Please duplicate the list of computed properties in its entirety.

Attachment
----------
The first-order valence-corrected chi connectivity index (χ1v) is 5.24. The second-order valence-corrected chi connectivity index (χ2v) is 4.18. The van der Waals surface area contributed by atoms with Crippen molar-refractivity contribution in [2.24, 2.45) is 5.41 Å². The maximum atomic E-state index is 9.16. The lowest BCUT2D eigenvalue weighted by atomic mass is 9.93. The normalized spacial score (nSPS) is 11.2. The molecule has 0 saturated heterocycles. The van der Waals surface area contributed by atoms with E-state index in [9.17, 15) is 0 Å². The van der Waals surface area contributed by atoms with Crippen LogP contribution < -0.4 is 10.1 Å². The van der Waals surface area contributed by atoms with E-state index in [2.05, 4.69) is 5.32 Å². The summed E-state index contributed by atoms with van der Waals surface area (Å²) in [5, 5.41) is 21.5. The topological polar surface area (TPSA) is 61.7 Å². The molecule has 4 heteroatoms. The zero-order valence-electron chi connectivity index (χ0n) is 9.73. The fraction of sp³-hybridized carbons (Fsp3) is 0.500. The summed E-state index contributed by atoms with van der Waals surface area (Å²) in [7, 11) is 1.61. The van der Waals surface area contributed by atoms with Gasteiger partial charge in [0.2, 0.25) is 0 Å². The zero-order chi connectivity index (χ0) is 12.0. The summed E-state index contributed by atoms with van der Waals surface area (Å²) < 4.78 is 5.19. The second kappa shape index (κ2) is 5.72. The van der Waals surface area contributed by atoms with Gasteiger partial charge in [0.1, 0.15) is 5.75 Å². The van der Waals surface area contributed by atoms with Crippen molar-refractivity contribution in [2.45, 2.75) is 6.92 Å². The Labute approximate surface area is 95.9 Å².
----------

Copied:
The first-order valence-corrected chi connectivity index (χ1v) is 5.24. The second-order valence-corrected chi connectivity index (χ2v) is 4.18. The van der Waals surface area contributed by atoms with Crippen molar-refractivity contribution in [2.24, 2.45) is 5.41 Å². The maximum atomic E-state index is 9.16. The lowest BCUT2D eigenvalue weighted by atomic mass is 9.93. The normalized spacial score (nSPS) is 11.2. The molecule has 0 saturated heterocycles. The van der Waals surface area contributed by atoms with E-state index in [9.17, 15) is 0 Å². The van der Waals surface area contributed by atoms with Crippen LogP contribution < -0.4 is 10.1 Å². The van der Waals surface area contributed by atoms with E-state index in [2.05, 4.69) is 5.32 Å². The summed E-state index contributed by atoms with van der Waals surface area (Å²) in [5, 5.41) is 21.5. The topological polar surface area (TPSA) is 61.7 Å². The molecule has 4 heteroatoms. The zero-order valence-electron chi connectivity index (χ0n) is 9.73. The fraction of sp³-hybridized carbons (Fsp3) is 0.500. The summed E-state index contributed by atoms with van der Waals surface area (Å²) in [7, 11) is 1.61. The van der Waals surface area contributed by atoms with Gasteiger partial charge in [0.2, 0.25) is 0 Å². The zero-order chi connectivity index (χ0) is 12.0. The summed E-state index contributed by atoms with van der Waals surface area (Å²) < 4.78 is 5.19. The second kappa shape index (κ2) is 5.72. The van der Waals surface area contributed by atoms with Gasteiger partial charge in [0.1, 0.15) is 5.75 Å². The van der Waals surface area contributed by atoms with Crippen molar-refractivity contribution in [2.45, 2.75) is 6.92 Å². The Labute approximate surface area is 95.9 Å².